Offit said he doubted Britain's decision to strip the 53-year-old Wakefield of his medical license would convince many parents that vaccines are safe.
"He's become almost like a Christ-like figure and it doesn't matter that science has proven him wrong," Offit said. "He is a hero for parents who think no one else is listening to them."
Wakefield told The Associated Press Monday's decision was a sad day for British medicine. "None of this alters the fact that vaccines can cause autism," he said.Huffington Post article on Wakefield being struck off
Notice here that the backtracking that occurred immediately after the ruling on what his case series showed, etc., had been fully dropped for the bold statement by Wakefield that vaccines cause autism. Never mind that there's an abundance of science to show this is not the case. Offit characterizes it accurately. These parents will follow Wakefield wherever he chooses to lead them. It doesn't even matter if their ideas line up squarely behind him all the way; a ballpark approximation is close enough for them. It's enough that he too sees a global conspiracy.
The Huffington Post article already has over a thousand comments up on it, both sides of the divide slugging away at each other. Many are familiar faces to the autism related threads over there. Nothing new really is being said between the two camps, although I admit that some of the posts by the regulars on the wackawoo side, if their delusions weren't as serious as they are, would be amusing. It's hard, though, to see anything amusing about people who want to bring down the vaccination program, who see bogeymen behind every immunization yet push crazy treatments and offball ideas, who use jargon yet make clear that their understanding of that jargon is akin to Damon Wayan's character in In Living Color all those years ago.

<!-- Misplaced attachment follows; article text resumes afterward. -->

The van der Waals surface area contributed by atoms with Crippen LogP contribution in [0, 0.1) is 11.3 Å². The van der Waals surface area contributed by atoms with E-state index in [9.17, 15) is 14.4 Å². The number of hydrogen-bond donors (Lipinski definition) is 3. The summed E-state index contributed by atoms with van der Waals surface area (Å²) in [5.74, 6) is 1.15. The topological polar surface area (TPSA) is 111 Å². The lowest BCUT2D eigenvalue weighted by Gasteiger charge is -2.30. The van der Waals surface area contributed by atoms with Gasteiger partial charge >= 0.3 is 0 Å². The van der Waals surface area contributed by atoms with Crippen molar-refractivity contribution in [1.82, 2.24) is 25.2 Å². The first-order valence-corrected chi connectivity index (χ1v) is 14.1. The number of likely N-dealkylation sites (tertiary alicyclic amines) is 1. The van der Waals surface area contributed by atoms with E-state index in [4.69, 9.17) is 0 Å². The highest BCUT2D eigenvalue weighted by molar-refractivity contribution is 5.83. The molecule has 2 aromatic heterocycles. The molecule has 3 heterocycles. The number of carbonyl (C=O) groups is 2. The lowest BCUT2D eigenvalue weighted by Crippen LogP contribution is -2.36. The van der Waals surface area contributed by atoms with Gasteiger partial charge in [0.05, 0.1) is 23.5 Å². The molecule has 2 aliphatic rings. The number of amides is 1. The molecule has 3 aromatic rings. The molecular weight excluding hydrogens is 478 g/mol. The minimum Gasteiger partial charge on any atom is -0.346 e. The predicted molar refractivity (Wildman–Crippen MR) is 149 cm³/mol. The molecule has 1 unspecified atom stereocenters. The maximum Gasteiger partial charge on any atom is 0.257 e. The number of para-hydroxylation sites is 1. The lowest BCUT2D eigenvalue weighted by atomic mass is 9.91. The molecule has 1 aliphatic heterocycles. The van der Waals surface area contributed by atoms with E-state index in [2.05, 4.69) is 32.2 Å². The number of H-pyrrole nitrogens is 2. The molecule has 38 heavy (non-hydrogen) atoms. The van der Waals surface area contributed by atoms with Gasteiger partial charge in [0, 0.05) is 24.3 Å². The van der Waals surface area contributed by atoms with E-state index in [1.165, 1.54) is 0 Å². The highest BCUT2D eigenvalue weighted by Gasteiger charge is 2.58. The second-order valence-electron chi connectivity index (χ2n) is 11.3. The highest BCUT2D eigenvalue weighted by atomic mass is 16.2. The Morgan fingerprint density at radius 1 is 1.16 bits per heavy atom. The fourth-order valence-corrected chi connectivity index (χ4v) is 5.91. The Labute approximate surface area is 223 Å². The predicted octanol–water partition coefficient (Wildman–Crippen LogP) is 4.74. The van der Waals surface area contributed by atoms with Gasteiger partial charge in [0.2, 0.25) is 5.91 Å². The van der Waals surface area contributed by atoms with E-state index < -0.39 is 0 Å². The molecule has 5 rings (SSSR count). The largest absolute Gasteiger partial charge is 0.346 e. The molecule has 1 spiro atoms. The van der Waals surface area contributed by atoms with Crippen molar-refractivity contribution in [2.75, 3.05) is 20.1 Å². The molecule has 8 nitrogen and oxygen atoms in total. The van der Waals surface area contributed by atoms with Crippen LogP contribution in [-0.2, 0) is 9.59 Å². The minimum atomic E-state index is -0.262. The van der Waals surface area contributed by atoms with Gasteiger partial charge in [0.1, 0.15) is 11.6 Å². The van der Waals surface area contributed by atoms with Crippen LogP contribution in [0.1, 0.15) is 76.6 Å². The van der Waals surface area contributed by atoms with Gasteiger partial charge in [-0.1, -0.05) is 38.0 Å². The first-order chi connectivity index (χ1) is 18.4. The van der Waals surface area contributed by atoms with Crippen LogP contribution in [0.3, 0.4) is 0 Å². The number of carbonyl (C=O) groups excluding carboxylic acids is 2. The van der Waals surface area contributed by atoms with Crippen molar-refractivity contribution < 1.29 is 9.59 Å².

Give them the benefit of the doubt that their intentions are noble; they want safe vaccines and to "save the children." Their way will harm thousands of children and save not one from autism because autism isn't caused by vaccines. Just as bad as this, though, is that the legitimate claims by people who do suffer adverse reactions to vaccines will not be taken as seriously; calls to make sure that vulnerable populations are identified so they can avoid vaccination will go unheeded, and even if these subpopulations (like those with egg allergies) are safely identified, they will not have the protection of herd immunity because individuals like those attending the rally tomorrow in Chicago would deprive them of it.
This is not a divide that can be bridged. It is not one that should be. Choosing woo, pseudoscience and conspiracies over science, evidence, and rationality is a foolhardy choice, at best. At worst, it is calamity.